Then, of course, there are the anti-Rohingya pogroms. As Kenan Malik wrote in the New York Times in May, “Villages, schools and mosques have been attacked and burned by Buddhist mobs, often aided by security forces. Hundreds of Rohingya have been killed, and as many as 140,000 people—more than one in 10 of the Rohingya population—have been made homeless.” This doesn’t get nearly as much press as settler attacks on Palestinians, yet the latter are mainly petty vandalism–despicable and unacceptable, but not even in the same league. (And lest anyone mention Gaza, wars aren’t comparable to pogroms, either. Last I checked, the Rohingya weren’t lobbing thousands of rockets at Burma’s Buddhist citizens.)

In short, the Rohingya are yet another case in which the world’s obsession with the Palestinians has diverted attention from a much greater human-rights abuse.

Nevertheless, there is a bit of poetic justice in this story: In a rare lapse from the UN’s usual two-faced behavior, UNHCR said it couldn’t include the Palestinians in its list of stateless people because the UN General Assembly has recognized Palestine as a state. Of course, since no such state actually exists, many Palestinians really are stateless. But having demanded that the world recognize their nonexistent state, the Palestinians are discovering that even at the UN, you can’t simultaneously be a recognized state and a stateless people.

Originally published in Commentary on November 5, 2014

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Israel’s unity government may prove a constitutional time bomb

That Israel will soon have a government is good news; almost any government would be better than the political dysfunction that has produced three elections in the past year. But aside from its existence, there’s little to like about this “unity” government.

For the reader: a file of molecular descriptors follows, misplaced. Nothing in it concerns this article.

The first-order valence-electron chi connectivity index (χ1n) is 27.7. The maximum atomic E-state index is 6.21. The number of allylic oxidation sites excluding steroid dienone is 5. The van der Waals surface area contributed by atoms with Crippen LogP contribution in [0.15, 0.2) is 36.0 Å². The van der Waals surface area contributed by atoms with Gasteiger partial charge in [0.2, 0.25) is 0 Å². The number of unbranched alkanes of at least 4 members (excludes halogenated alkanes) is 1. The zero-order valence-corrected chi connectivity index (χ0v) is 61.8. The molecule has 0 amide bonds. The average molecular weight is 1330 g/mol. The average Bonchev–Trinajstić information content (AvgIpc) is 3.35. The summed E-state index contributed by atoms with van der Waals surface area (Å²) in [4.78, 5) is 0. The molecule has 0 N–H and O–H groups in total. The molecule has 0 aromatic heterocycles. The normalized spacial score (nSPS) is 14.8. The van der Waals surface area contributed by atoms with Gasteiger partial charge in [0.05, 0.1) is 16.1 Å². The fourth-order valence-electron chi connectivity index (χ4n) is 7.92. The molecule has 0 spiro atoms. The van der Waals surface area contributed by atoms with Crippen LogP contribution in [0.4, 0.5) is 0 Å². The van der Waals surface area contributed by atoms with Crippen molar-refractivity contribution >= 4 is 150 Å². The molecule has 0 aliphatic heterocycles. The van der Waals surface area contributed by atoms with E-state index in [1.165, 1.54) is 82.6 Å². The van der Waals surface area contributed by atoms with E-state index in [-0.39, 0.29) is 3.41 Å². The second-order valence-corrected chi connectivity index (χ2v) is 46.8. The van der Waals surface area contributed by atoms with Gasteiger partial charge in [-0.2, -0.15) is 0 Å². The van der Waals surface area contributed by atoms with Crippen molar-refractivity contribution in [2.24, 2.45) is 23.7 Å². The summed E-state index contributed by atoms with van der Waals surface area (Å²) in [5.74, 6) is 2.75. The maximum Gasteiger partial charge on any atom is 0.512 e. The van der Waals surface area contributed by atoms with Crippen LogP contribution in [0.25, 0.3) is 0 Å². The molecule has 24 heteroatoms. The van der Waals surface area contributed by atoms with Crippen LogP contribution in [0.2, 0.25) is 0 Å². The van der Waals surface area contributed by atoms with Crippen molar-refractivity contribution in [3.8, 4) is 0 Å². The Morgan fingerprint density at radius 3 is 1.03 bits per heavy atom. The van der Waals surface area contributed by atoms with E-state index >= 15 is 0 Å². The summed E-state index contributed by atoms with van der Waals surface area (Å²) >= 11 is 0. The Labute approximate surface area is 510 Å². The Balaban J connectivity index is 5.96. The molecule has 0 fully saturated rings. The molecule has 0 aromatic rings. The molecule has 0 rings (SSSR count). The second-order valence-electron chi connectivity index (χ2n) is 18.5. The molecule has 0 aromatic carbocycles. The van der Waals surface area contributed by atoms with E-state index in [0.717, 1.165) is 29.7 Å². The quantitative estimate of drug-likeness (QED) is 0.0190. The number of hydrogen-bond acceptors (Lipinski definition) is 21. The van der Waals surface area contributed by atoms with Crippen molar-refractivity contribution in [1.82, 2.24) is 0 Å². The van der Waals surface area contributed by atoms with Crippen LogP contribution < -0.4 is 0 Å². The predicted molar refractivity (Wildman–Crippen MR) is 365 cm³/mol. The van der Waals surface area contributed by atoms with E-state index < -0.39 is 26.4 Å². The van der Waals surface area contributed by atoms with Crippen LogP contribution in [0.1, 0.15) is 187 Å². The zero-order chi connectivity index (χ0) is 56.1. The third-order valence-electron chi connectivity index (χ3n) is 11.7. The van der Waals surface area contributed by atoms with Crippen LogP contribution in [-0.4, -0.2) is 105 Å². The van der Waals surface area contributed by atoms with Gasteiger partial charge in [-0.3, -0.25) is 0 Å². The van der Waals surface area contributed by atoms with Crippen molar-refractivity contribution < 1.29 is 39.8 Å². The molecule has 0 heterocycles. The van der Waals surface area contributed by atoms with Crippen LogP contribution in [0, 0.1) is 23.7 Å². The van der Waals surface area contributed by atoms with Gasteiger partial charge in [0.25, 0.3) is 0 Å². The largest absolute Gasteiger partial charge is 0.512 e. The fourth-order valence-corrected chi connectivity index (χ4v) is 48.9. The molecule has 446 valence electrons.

The biggest problem isn’t that many important issues will perforce go unaddressed, though that’s inevitable given the compromises required when neither bloc can govern on its own. Nor is it the risk that the government will be dysfunctional even on “consensual” issues like rescuing the economy from the coronavirus crisis, though this risk is real, since both sides’ leaders will have veto power over every government decision.

Rather, it’s the cavalier way that Israel’s Basic Laws are being amended to serve the particular needs of Prime Minister Benjamin Netanyahu and his new partner, Blue and White chairman Benny Gantz.

Though Israel’s Supreme Court wrongly claims the Basic Laws are a constitution, they were never intended as such by the parliaments that passed them. Indeed, some were approved by a mere quarter of the Knesset or less.

But they were intended as the building blocks of a future constitution should Israel ever adopt one. That’s why this handful of laws, alone of all the laws on Israel’s books, are deemed “Basic Laws,” and why each addresses a fundamental constitutional issue (the executive branch, the legislature, the judiciary, human rights, Israel’s Jewish character, etc.).

In other words, though they aren’t a constitution, they do serve as the foundation of Israel’s system of government. And tinkering with the architecture of any democratic system of government can have unintended consequences, as Israel has discovered before to its detriment.